Sherry Stafford had just paid off her car — a vehicle she needed to take her disabled son for treatment — before a repeat drunken driver employed by the Nevada Transportation Authority destroyed it earlier this month.
Stafford, a Virginia City resident, is livid because the state agency allowed the driver, Robert Reasoner, to continue driving a state vehicle after three DUI arrests. She wants to know why the state either ignored or didn’t know Reasoner’s driving history before the Jan. 5 crash in Carson City.
“It makes me so angry,” said Stafford, who used to work for a county agency in Oregon and remembers undergoing extensive background checks. “They had to know.”
Stafford’s insurance paid only $7,000 for the totaled 2004 Honda CR-V, not enough, she said, to buy a comparably maintained and reliable vehicle. She now has a car payment she wasn’t expecting.
Reasoner pleaded guilty twice to drunken driving in 2006 and 2016. He also accepted a plea deal on a reduced charge of reckless driving after police arrested him in 2011 for DUI, court and police records show.
The Carson City Sheriff’s Office and the city district attorney are investigating the accident that ruined Stafford’s car as another impaired driving incident. Reports say police found medication in Reasoner’s state-owned Ford Explorer and he had traces of the prescription sedative Soma in his system.
Stafford has had a tough past several months.
Her 14-year-old son was in a motorbike accident in June and had to have his right leg reattached in a five-hour surgery. She says he has limited use of the leg and hasn’t been back to school.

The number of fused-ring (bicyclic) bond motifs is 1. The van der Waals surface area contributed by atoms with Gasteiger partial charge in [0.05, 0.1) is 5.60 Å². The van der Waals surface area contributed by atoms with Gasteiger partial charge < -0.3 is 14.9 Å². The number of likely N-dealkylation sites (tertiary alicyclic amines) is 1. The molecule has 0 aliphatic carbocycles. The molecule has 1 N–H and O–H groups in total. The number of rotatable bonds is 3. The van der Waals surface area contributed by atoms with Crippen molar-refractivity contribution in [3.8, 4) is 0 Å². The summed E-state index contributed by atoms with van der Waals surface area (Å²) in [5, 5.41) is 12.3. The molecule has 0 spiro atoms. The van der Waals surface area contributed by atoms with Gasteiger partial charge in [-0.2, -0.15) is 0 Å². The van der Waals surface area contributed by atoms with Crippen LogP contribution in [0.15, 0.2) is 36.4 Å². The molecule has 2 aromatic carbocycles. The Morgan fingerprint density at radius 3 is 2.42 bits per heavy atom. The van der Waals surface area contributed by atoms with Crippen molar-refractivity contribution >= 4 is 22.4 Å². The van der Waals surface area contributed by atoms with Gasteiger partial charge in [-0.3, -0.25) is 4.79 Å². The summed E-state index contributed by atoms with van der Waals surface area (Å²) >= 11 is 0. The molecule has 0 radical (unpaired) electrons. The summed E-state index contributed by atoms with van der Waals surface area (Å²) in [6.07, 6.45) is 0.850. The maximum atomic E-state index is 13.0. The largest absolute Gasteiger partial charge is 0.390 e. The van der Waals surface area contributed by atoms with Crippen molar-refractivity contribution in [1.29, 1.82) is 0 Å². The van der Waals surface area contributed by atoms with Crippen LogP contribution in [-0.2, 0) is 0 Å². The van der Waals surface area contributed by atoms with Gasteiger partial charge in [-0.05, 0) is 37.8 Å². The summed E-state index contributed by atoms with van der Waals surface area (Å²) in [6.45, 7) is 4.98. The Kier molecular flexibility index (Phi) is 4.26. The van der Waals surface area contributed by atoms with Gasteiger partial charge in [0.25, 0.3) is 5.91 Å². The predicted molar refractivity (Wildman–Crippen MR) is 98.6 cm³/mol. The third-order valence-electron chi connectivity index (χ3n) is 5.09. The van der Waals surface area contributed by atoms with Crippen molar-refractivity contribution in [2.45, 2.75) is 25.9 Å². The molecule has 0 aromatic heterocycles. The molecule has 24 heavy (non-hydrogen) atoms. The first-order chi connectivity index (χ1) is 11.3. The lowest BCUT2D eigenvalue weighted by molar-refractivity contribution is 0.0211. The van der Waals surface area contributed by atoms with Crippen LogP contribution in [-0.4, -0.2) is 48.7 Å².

She was using the car to take him to appointments with doctors and to travel from her rural home to a property management office in Carson City where she works as a bookkeeper.
“I don’t make much money and am on a budget, so it’s going to be a hardship making that monthly payment,” Stafford said.
But she concedes that the damage from the accident could have been worse, given that the vehicle was unoccupied when Reasoner hit it.
“I was sitting in the car watching Netflix during my lunch hour,” she said. The crash “probably would have killed me” if the accident had happened a couple of hours earlier, she said.
No one was injured in the wreck. But a witness who was sitting in a nearby car said the state sport utility vehicle nearly hit her vehicle.
Stafford said the state hasn’t reached out to her and she only learned that a state employee was responsible after the Carson City District Attorney and her insurance company called her Wednesday about the incident. Those calls prompted her to obtain the police report.
Teri Williams, a spokeswoman for the agency that includes the transportation authority, declined to comment, directing questions to the state’s risk management department. It did not respond to a request for comment.
Stafford said she has an attorney and expects the state to pay for her new vehicle.
“I’m not going to let this go,” she said.
Contact Arthur Kane at firstname.lastname@example.org. Follow @ArthurMKane on Twitter.